An Underground Church

This recording of an interview between Damian Thompson and Dr Gavin Ashenden has struck me profoundly at the same time as my reading the book Alan Watts wrote way back in 1947, Behold the Spirit: A Study in the Necessity of Mystical Religion. I quote a paragraph from his introduction:

The present low ebb of Church religion consists in the fact that rarely, even for Church people, does it give the soul any knowledge of union with the reality that underlies the universe. To put it in another way, modern Church religion is little concerned with giving any consciousness of union with God. It is not mystical religion, and for that reason it is not fully and essentially religion.

See Is it time for Christianity to go underground? and listen to the audio recording. It is worth the time.

The conversation in this light is extremely enlightening, contrasting the collaboration between institutional churches and secular regimes, a new form of Erastianism. One idea that emerges is the “health and safety” culture. How does a Christian community separate itself from the bureaucratic and toxic bishops and diocesan structures? The example given is the present pandemic crisis and how far should we go with prescribed precautions.

The problem is not one caused by events in the western churches over the past fifty years, but go back much further. I was struck by the fact that Watts was writing just after World War II, a period we can imagine to be a high point of recent church history. This is not a place to discuss all the implications of his thought as it colludes to some extent with that of Bonhöffer in the face of Nazi evil. Everything seems to come together from such diverse sources.

The question is the future of the institutional Church, the liturgy, bishops and priests, dedicated church buildings. I dread the idea that there will be a wasteland and Christianity will go into hiding and perhaps end up like the cults of Mithra and Isis & Osiris. My thoughts and feelings about western civilisation are deeply inspired by thinkers like Berdyaev: the night is at its darkest just before the daybreak.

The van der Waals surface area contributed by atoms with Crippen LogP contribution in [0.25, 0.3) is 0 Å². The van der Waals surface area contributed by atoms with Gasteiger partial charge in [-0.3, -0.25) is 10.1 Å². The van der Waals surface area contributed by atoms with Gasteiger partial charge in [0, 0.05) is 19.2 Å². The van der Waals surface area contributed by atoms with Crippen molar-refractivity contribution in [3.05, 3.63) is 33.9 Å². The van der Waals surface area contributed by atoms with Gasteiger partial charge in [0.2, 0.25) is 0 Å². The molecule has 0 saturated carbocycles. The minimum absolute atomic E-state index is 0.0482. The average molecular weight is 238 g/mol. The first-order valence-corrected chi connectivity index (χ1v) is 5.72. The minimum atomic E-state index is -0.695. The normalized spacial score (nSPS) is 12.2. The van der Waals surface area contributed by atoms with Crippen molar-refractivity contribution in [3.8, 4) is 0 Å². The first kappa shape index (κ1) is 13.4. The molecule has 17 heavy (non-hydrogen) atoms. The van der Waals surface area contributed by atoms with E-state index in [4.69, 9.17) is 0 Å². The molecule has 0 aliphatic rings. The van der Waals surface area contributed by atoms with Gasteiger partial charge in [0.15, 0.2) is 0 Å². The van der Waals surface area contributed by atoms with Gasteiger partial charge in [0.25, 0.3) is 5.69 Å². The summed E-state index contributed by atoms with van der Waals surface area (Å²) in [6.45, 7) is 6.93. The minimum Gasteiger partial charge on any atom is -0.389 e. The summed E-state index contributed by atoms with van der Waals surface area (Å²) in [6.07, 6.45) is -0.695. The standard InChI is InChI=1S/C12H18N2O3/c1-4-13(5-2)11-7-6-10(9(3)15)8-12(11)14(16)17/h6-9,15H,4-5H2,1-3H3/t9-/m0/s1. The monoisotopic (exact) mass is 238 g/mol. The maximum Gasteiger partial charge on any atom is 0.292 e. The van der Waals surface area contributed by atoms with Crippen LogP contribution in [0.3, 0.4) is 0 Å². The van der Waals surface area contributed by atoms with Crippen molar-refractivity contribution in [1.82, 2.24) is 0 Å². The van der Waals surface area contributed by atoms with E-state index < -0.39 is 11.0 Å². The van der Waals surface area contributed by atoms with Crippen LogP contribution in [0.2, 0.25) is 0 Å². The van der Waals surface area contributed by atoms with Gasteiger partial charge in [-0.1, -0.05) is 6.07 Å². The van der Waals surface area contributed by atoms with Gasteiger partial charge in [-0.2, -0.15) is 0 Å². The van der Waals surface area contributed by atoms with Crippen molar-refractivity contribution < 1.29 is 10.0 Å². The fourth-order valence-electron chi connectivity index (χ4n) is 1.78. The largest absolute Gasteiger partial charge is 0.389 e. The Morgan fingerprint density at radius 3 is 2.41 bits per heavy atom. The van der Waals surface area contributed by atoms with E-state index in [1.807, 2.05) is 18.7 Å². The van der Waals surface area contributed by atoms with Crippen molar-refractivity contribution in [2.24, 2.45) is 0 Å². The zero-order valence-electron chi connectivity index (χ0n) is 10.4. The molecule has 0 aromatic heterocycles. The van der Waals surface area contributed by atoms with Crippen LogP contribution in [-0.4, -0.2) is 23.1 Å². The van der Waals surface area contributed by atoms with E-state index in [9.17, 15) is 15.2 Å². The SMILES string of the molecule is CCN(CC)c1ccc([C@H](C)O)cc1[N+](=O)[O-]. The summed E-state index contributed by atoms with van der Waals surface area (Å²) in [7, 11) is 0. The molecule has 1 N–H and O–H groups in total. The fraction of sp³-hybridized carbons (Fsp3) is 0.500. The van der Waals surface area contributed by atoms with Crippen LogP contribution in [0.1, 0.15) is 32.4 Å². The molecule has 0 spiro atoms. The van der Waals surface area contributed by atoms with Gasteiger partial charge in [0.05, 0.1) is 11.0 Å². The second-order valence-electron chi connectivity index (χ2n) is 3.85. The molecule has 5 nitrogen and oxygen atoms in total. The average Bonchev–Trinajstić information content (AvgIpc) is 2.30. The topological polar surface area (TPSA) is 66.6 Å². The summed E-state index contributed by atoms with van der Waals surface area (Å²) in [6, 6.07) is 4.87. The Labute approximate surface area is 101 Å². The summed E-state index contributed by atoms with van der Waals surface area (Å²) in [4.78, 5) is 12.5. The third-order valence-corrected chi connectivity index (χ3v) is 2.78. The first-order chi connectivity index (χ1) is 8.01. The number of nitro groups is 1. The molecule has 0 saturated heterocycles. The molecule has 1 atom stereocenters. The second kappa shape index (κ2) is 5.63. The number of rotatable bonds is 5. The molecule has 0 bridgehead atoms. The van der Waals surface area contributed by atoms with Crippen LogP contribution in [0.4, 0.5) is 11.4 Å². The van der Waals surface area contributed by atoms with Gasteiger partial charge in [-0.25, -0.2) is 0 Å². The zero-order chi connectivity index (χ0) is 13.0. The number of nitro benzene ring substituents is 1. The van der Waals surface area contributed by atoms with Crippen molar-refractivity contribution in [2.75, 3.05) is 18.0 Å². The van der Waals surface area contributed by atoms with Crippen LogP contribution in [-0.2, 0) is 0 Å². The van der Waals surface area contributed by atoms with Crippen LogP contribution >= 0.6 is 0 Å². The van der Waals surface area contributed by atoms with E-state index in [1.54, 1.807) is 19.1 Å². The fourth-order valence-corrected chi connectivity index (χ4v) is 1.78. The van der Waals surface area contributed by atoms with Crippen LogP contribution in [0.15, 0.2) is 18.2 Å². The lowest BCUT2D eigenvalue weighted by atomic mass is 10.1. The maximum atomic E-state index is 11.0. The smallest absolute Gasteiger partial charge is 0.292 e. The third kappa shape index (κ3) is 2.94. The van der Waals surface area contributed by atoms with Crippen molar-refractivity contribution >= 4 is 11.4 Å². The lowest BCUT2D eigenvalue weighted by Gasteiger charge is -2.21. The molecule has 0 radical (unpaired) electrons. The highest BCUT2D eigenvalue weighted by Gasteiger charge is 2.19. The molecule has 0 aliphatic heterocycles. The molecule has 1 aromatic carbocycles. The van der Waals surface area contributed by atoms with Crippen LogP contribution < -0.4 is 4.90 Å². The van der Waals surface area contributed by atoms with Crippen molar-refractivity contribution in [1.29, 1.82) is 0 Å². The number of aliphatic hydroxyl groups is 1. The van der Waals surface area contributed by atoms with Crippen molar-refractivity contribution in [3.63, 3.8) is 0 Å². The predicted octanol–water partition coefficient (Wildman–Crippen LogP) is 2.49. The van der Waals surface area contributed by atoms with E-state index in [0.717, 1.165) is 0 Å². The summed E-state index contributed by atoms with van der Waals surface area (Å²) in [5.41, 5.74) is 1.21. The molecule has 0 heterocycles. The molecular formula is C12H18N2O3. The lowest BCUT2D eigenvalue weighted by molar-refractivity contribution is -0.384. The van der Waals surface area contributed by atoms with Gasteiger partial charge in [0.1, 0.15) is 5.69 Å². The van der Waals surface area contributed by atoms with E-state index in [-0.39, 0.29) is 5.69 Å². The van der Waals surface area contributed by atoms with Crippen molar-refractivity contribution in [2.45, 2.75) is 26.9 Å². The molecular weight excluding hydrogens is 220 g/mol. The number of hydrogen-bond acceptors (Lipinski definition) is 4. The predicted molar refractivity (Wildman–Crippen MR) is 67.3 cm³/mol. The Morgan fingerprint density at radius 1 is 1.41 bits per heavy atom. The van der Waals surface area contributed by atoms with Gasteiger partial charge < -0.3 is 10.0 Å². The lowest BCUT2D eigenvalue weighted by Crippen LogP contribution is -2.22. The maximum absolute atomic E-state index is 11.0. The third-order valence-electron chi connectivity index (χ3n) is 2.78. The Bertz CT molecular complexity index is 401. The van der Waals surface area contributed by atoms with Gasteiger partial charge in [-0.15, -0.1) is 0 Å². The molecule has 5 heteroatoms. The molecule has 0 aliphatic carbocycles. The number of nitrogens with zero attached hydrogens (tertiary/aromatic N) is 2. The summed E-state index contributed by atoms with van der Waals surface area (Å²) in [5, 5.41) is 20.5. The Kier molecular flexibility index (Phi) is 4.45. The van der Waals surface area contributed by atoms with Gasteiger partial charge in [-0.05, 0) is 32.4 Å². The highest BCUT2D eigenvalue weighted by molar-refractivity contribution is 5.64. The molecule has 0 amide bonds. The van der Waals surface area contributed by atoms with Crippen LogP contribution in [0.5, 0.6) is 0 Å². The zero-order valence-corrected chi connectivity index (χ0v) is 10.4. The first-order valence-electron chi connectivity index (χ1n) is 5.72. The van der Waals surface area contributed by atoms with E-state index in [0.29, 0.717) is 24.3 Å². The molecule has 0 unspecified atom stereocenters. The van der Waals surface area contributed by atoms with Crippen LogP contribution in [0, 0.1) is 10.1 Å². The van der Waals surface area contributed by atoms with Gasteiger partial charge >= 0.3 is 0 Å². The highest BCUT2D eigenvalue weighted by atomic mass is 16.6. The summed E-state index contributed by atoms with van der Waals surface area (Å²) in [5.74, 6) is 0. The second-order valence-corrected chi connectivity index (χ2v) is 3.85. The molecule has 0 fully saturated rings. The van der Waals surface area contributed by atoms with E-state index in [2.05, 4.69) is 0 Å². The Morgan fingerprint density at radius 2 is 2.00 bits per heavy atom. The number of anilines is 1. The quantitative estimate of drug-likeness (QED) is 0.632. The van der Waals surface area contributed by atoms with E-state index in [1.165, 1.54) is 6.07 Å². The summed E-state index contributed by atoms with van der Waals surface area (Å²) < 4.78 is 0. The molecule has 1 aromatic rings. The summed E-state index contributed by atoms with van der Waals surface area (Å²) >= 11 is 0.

New cultures do not emerge from vacuums ex nihilo. Two candidates seem to be in the breech to replace what we have known in the west: Chinese Communism on the way to re-assimilating Confucianism – and Islam. It is easy to extrapolate with paranoid speculations, but I have read some very articles about China in the light of its way of coping with the present crisis and creating a collectivist culture. If that is the new secular “normal”, then we face the need to go underground.

What would that mean? Worship services in private homes? Perhaps, but the Promised Land is within each of us, where no Thought Police could ever reach. The Lord will provide for a future which is not ours.

Be sober, be vigilant; because your adversary the devil, as a roaring lion, walketh about, seeking whom he may devour: Whom resist stedfast in the faith, knowing that the same afflictions are accomplished in your brethren that are in the world. But the God of all grace, who hath called us unto his eternal glory by Christ Jesus, after that ye have suffered a while, make you perfect, stablish, strengthen, settle you. To him be glory and dominion for ever and ever. Amen.

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2 Responses to An Underground Church

  1. Denis Jackson says:

    I found the conversation far too churchy with not enough spiritual depth .
    If we want union with God then surely we have to listen to podcasts like ‘Turning to the Mystics with James Finley .

    • I agree with you. I see this discussion as a beginning – only a beginning – to a criticism of the malaise of church religion essentially going back to the 17th century and further. Alan Watts went so far as to relinquish his Anglican (American Episcopal) ministry to re-embrace Zen Buddhism. I believe that mystical Christianity is what is needed for us in our culture, or what’s left of it. If we want union with God, then we have to make our personal pilgrimages and ways of asceticism.

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